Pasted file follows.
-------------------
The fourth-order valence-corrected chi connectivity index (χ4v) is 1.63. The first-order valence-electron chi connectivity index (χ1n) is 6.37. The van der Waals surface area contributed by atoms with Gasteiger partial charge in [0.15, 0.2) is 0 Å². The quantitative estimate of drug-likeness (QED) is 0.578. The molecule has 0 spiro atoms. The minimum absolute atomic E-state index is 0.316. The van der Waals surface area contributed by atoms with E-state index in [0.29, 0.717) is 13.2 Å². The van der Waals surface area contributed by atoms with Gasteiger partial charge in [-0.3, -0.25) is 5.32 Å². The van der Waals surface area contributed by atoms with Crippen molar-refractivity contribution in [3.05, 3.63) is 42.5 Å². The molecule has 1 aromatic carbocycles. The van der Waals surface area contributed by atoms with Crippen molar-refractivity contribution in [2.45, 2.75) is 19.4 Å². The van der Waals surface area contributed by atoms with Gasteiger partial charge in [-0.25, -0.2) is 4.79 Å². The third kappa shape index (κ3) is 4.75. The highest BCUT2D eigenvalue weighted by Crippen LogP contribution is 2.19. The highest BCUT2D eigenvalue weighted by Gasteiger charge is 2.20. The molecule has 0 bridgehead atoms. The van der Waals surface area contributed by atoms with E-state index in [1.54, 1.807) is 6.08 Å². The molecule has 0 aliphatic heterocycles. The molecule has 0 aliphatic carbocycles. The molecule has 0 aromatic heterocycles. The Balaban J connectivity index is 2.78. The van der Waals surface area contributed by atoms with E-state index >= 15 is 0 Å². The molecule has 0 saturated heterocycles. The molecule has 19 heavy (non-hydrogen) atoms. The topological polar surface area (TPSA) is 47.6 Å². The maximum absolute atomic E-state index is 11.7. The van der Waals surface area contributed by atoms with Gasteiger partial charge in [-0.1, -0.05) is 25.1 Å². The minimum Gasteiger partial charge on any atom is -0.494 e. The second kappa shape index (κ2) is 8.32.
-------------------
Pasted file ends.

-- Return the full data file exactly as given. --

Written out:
The fourth-order valence-corrected chi connectivity index (χ4v) is 1.63. The first-order valence-electron chi connectivity index (χ1n) is 6.37. The van der Waals surface area contributed by atoms with Gasteiger partial charge in [0.15, 0.2) is 0 Å². The quantitative estimate of drug-likeness (QED) is 0.578. The molecule has 0 spiro atoms. The minimum absolute atomic E-state index is 0.316. The van der Waals surface area contributed by atoms with E-state index in [0.29, 0.717) is 13.2 Å². The van der Waals surface area contributed by atoms with Gasteiger partial charge in [-0.3, -0.25) is 5.32 Å². The van der Waals surface area contributed by atoms with Crippen molar-refractivity contribution in [3.05, 3.63) is 42.5 Å². The molecule has 1 aromatic carbocycles. The van der Waals surface area contributed by atoms with Crippen molar-refractivity contribution in [2.45, 2.75) is 19.4 Å². The van der Waals surface area contributed by atoms with Gasteiger partial charge in [-0.25, -0.2) is 4.79 Å². The third kappa shape index (κ3) is 4.75. The highest BCUT2D eigenvalue weighted by Crippen LogP contribution is 2.19. The highest BCUT2D eigenvalue weighted by Gasteiger charge is 2.20. The molecule has 0 bridgehead atoms. The van der Waals surface area contributed by atoms with E-state index in [1.54, 1.807) is 6.08 Å². The molecule has 0 aliphatic heterocycles. The molecule has 0 aliphatic carbocycles. The molecule has 0 aromatic heterocycles. The Balaban J connectivity index is 2.78. The van der Waals surface area contributed by atoms with E-state index >= 15 is 0 Å². The molecule has 0 saturated heterocycles. The molecule has 19 heavy (non-hydrogen) atoms. The topological polar surface area (TPSA) is 47.6 Å². The maximum absolute atomic E-state index is 11.7. The van der Waals surface area contributed by atoms with Gasteiger partial charge in [-0.1, -0.05) is 25.1 Å². The minimum Gasteiger partial charge on any atom is -0.494 e. The second kappa shape index (κ2) is 8.32.